Swords of Gargantua Review: Beat Up Big Bads With Buds

Headsets: SteamVR, Oculus Rift, Oculus Quest (reviewed) MSRP: $20

Is your fancy teased by the idea of battling it out against 10-foot tall giants? Enter Swords of Gargantua, the second entry into VR by Japanese developer Yomuneco Inc. The base concept of Swords of Gargantua is that it’s a wave slasher with a focus on fleshed out melee combat mechanics and a tidy variety of enemies. While it won’t make such a big impact on PCVR players who’ve had their hands on GORN and Blade & Sorcery for some time now, Swords of Gargantua offers fully physics-based combat, crossplay co-op with up to three other players in addition to yourself, and standalone Oculus Quest support.

Preparation

Prepare for Swords of Gargantua the way you’d prepare for other games that offer a sizeable workout. Drink plenty of water and keep some extra water near you, for when you finish. Stay fed with good foods, et al.

Intensity – 7/10

Swords of Gargantua is decidedly a relaxed, or LISS (low-intensity steady state) kind of game. At least, this assessment will apply for anybody who often plays intense games such as Beat Saber or BOXVR, or is regularly athletic outside of VR. According to my Apple Watch S2, I burned 205 calories total (152 active calories) in 32 minutes with Swords of Gargantua. Take note that the physical gameplay is a bit like Blade & Sorcery, but slower and more methodical.

Arms – 7/10

Your arms will get quite a workout as you swing them around to simulate fighting big enemies with swords, maces, and around 28 other varieties of melee weapons. Combat is slower-paced and generally more telegraphed in Swords of Gargantua than in other arena combat games, so there’s less pressure to swing more frequently. You are more inclined to hold back and wait for the right moment to swing for the most impact, which categorically means the game is less intense.

Legs – 5/10

At least on the Quest version of Swords of Gargantua, you’ll want to continue scanning all 360 degrees of your peripheral vision in case an enemy flanks you. As you move around in the real world to cover all potential ambush points, your legs will soak up some movement.

Core and Balance – 7/10

The dodge roll mechanic of Swords of Gargantua is based on holding both triggers and leaning in the direction you’d like to move. You can perform a dodge roll both to get closer to and further from danger, but you really have to lean into the roll each time. When things get tense in the arena, the dodge roll mechanic starts to feel a little bit like virtual surfing, and you need to stay balanced in order to pull off continuous rolls.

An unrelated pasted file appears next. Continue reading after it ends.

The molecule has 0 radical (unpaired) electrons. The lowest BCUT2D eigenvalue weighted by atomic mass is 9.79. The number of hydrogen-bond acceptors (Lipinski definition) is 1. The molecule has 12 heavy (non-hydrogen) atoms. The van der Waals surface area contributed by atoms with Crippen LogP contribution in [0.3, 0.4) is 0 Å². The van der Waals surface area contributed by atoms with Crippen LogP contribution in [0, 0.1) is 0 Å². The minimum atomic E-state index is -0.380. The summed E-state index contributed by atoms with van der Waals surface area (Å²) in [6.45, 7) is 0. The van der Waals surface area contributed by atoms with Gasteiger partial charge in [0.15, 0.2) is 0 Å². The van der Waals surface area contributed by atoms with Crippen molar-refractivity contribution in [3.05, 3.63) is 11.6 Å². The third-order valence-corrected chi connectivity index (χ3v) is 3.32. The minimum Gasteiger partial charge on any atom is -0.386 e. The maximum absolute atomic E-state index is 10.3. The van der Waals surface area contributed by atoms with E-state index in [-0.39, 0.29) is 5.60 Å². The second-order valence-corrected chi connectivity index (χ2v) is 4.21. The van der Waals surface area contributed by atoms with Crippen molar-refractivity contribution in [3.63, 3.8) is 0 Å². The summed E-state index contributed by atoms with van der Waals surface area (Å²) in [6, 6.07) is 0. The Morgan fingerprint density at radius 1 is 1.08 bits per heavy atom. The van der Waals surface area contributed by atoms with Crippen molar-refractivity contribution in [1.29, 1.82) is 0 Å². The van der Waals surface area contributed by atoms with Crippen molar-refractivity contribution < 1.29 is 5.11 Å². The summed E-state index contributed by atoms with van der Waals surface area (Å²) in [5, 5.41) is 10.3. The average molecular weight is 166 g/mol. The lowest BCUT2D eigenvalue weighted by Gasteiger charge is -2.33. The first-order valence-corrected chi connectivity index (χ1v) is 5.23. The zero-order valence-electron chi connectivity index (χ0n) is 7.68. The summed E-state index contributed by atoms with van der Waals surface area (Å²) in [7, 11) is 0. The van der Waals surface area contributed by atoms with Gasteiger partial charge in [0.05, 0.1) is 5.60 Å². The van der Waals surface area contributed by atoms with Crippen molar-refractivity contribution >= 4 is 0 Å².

Time Perception – 8/10

Swords of Gargantua is enjoyable, it has fun mechanics, and you probably won’t notice that you’re burning many or any calories at all.

Replayability – 10/10

The entire game is a series of replayable missions and arena scenarios that pit you against waves of enemies. It’d be very difficult to call this anything other than infinitely replayable. Is that time well spent, however? Really, that’s up to how much fun you’re having and how much of a workout you want to achieve while playing a VR arena game.

Fitness Scalability – 8/10

If you can add weights and run in place while playing a game, you can scale it. Seeing as how you can do both in Swords of Gargantua, it deserves a high ‘Fitness Scalability’ score. That said, it isn’t perfect. The ‘curve’ isn’t as smooth here as it is in a game like Beat Saber, where the gameplay is consistently intense regardless of difficulty mode.

Lack of Nausea – 7/10

I don’t get nausea, but the simple fact that the game includes smooth motion knocks a few points off of this score. We haven’t really gotten to a point where people are entirely skipping motion sickness with smooth motion in VR, even though it’s something a lot of exploration-focused games need. The only awkward part of this is that there is positively no exploration happening here at all whatsoever. You’re only navigating around an arena that disappears or resets when all the enemies are dead.

Social Competition – 5/10

Swords of Gargantua isn’t a competitive game. I guess you could have community competitions regarding who kills the most enemies in the arena, but that’s not as compelling as a direct PVP mode.

VRFI Fit Score – 7

The Good

Swords of Gargantua offers some interesting arena combat and introduces the Oculus Quest to a fully-realized weapons physics system and a co-op mode to accompany it. From a workout perspective, playing Swords of Gargantua will burn you a rough estimate of 200 calories in ~30 minutes without much effort.

The Bad

It promises to be an “RPG”, but it’s simply an arena wave slasher with well-built combat mechanics. And there’s really nothing much to it beyond that. The challenges are all very much the same thing across the board, and the same environment is used for each round. I believe I caught the developer saying that it’s “Dark Souls in VR”, which would be a really nice thing to feel that your game is. But Swords of Gargantua is not that. Here’s why this is a problem: If the expectation is Dark Souls, a sprawling, eerily-designed and torturously difficult roleplaying game—purchasers of Swords of Gargantua will, understandably, hate what Yumuneco has actually accomplished (which is actually a lot).


You can grab Swords of Gargantua on the Steam store here, and the Oculus store here. Its MSRP is $20.


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